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Where do we see citizen science being at the end of the decade? This was a question posed by our partners from Nesta during a workshop on Citizen Science Futures for Sustainability at this year’s Ars Electronic festival- Owns the Truth?

This fantastic and thought-provoking session was organised and run by Alex Albert and Aleks Berditchevskaia, at Nesta’s Centre for Collective Intelligence Design, and focussed on how we can harness the potential of citizen science for the benefit of everyone. More specifically the workshop sought to draw out the desirable futures of citizen science and the potential trajectories citizen science might take over the next 5-7 years across the spectrum of open and closed data practices, and top-down vs. bottom-up approaches.

In teams, the workshop participants were catapulted into the not-so-far future of 2030. Each team was given a problem to solve, a new but realistic technology innovation, and a randomly selected alignment to one of the worldviews mentioned above. They were then tasked to develop a new citizen science initiative to help tackle the problems of the future (or perhaps more appropriately even, issues we face today that might still plague us in the year 2030).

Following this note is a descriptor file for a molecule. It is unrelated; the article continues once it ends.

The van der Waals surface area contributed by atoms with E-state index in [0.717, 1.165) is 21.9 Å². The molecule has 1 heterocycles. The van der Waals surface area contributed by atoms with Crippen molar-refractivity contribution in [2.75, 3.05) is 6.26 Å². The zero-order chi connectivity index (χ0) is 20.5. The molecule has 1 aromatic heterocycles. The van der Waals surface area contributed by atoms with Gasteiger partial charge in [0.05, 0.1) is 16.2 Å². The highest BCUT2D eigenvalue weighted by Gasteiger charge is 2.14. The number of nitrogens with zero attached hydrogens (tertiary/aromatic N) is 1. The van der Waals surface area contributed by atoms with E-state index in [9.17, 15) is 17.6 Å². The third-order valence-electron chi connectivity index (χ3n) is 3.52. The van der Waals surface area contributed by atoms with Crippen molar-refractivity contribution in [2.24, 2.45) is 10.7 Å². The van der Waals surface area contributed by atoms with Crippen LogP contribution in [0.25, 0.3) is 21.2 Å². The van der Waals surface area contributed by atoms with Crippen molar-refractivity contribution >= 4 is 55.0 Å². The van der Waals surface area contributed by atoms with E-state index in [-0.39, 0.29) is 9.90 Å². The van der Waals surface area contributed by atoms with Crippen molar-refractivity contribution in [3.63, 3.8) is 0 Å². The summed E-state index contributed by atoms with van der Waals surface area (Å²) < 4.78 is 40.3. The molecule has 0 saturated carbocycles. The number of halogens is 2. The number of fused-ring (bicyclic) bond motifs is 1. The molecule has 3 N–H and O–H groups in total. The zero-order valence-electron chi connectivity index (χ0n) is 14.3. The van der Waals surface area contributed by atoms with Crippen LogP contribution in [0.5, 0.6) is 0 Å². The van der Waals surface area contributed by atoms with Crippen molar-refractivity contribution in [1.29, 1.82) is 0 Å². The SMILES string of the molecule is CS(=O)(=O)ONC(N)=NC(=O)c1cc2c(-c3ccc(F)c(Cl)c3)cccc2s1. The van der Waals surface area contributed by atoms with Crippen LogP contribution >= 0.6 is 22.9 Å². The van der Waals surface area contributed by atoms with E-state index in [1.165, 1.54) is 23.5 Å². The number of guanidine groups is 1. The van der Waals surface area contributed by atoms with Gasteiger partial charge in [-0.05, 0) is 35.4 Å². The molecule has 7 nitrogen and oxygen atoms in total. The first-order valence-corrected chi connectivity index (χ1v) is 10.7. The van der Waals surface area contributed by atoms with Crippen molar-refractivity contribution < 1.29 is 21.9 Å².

The teams had to flex some creative muscle, as well as their problem-solving and project management skills to develop a pitch for their citizen science project, detailing how citizen science practices might incorporate their new technologies, while also fitting into their designated worldview. Ideas ranged from 4D printed biosensing toys, to helping determine the impact air pollution has on young children; digital assistance which would provide you a guide to the cities you live in; and wearable devices to help the wearer fight the effect of climate change!

After a heated discussion (it was very hot in Linz this week), it was time for the pitches! With each group given three minutes to share their prospective projects, and a chocolate prize on the line, each group gave it everything they had, to be on top. After the votes had been cast, the winning idea was…. 4D printed biosensors for children’s toys to help monitor air pollution!

Although we all had a lot of fun working together and creating desirable futures for citizen science in Europe, the ideas discussed are also crucial for citizen science currently. The policies being developed today will impact the future we all share. It is the drive of the IMPETUS project that citizen science is at the forefront of tackling the problems that we are yet to face, together!

A major focus at this year’s festival was recognizing the role of citizen science in Europe and how this might shape future research. The creation of the new EU Prize for Citizen Science in association with the IMPETUS project, showcases some of the best citizen science projects happening now, and how they are driving positive change.

Click here to learn more about the EU Prize for Citizen Science winner, as well as the projects that received honourable mentions.